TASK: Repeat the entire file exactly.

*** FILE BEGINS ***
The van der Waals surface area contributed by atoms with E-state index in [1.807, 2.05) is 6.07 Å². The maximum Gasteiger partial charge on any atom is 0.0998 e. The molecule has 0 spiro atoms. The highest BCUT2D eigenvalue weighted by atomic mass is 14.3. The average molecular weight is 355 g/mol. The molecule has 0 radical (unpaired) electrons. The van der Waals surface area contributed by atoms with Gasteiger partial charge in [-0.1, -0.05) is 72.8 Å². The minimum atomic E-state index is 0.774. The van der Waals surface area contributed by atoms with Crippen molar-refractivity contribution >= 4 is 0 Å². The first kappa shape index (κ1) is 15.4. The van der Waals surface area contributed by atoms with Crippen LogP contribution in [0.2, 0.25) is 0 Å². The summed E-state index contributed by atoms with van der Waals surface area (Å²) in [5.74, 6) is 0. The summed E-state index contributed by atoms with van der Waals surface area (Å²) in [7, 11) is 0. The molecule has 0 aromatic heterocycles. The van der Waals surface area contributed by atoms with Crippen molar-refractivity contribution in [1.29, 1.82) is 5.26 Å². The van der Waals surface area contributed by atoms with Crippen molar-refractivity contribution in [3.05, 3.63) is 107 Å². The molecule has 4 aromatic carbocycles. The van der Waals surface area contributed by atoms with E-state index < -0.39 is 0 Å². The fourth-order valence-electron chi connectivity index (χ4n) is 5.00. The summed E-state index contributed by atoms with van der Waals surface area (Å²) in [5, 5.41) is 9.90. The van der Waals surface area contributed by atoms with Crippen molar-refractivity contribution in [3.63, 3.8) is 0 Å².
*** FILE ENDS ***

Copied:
The van der Waals surface area contributed by atoms with E-state index in [1.807, 2.05) is 6.07 Å². The maximum Gasteiger partial charge on any atom is 0.0998 e. The molecule has 0 spiro atoms. The highest BCUT2D eigenvalue weighted by atomic mass is 14.3. The average molecular weight is 355 g/mol. The molecule has 0 radical (unpaired) electrons. The van der Waals surface area contributed by atoms with Gasteiger partial charge in [-0.1, -0.05) is 72.8 Å². The minimum atomic E-state index is 0.774. The van der Waals surface area contributed by atoms with Crippen molar-refractivity contribution >= 4 is 0 Å². The first kappa shape index (κ1) is 15.4. The van der Waals surface area contributed by atoms with Crippen LogP contribution in [0.2, 0.25) is 0 Å². The summed E-state index contributed by atoms with van der Waals surface area (Å²) in [5.74, 6) is 0. The summed E-state index contributed by atoms with van der Waals surface area (Å²) in [7, 11) is 0. The molecule has 0 aromatic heterocycles. The van der Waals surface area contributed by atoms with Crippen molar-refractivity contribution in [1.29, 1.82) is 5.26 Å². The van der Waals surface area contributed by atoms with Crippen molar-refractivity contribution in [3.05, 3.63) is 107 Å². The molecule has 4 aromatic carbocycles. The van der Waals surface area contributed by atoms with E-state index < -0.39 is 0 Å². The fourth-order valence-electron chi connectivity index (χ4n) is 5.00. The summed E-state index contributed by atoms with van der Waals surface area (Å²) in [5, 5.41) is 9.90. The van der Waals surface area contributed by atoms with Crippen molar-refractivity contribution in [3.63, 3.8) is 0 Å².